An article published today in the British Medical Journal (BMJ) lays out the case for and against individual rooms, with leading bacteriologist Professor Hugh Pennington arguing that it will benefit patients by cutting the spread of hospital superbugs such as MRSA and Clostridium difficile.
The Scottish Government wants all new hospitals to have 100% single rooms to offer privacy and reduce hospital acquired infections.
But Chris Isles, Consultant Physician at Dumfries and Galloway Royal Infirmary, said patients should be given a choice and recommended an 80:20 or 70:30 ratio of single to shared rooms.
He wrote: "Many patients crave company when admitted to hospital and like the idea that other patients will look out for them if something goes wrong. They will also be aware when they press their buzzers for help that nurses cannot always respond immediately.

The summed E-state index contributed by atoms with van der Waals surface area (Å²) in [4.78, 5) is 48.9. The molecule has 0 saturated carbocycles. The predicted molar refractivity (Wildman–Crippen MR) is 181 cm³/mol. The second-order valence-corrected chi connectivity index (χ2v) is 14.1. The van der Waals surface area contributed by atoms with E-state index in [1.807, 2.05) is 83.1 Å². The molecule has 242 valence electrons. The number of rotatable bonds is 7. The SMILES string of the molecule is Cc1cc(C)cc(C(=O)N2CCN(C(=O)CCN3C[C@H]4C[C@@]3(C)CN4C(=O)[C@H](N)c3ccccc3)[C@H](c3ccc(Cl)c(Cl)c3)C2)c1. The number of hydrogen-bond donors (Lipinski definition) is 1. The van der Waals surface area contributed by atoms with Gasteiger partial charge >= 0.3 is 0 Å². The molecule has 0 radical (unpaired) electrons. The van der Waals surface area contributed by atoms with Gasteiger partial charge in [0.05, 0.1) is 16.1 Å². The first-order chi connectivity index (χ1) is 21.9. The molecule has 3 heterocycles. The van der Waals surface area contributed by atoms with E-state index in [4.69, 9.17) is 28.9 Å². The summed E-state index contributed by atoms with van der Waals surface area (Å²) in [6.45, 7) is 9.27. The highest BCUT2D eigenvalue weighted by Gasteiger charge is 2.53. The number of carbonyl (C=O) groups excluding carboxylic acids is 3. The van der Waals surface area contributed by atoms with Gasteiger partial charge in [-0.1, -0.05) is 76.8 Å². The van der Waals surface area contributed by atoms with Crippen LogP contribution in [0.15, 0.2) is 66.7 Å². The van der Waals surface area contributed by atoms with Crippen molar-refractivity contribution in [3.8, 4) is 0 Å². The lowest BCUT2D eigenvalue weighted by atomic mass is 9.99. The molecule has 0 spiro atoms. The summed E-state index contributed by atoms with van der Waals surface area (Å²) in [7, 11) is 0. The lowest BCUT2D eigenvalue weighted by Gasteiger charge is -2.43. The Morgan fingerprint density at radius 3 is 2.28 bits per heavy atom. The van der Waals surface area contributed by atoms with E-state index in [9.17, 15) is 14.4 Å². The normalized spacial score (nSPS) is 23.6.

"The prospect of spending several days alone in a single room clearly does not appeal to everyone."
Professor Pennington, Emeritus Professor of Bacteriology at the University of Aberdeen, wrote: "The evidence that physical barriers are good at preventing the spread of microbes is strong. A study in Canada on the effect of changing intensive care unit arrangements from multi-bed to single rooms showed falls in rates of acquisition of Clostridium difficile of 43%."
He added that single rooms would also reduce the risk of contracting norovirus and were a "basic requirement" for controlling the spread of tuberculosis.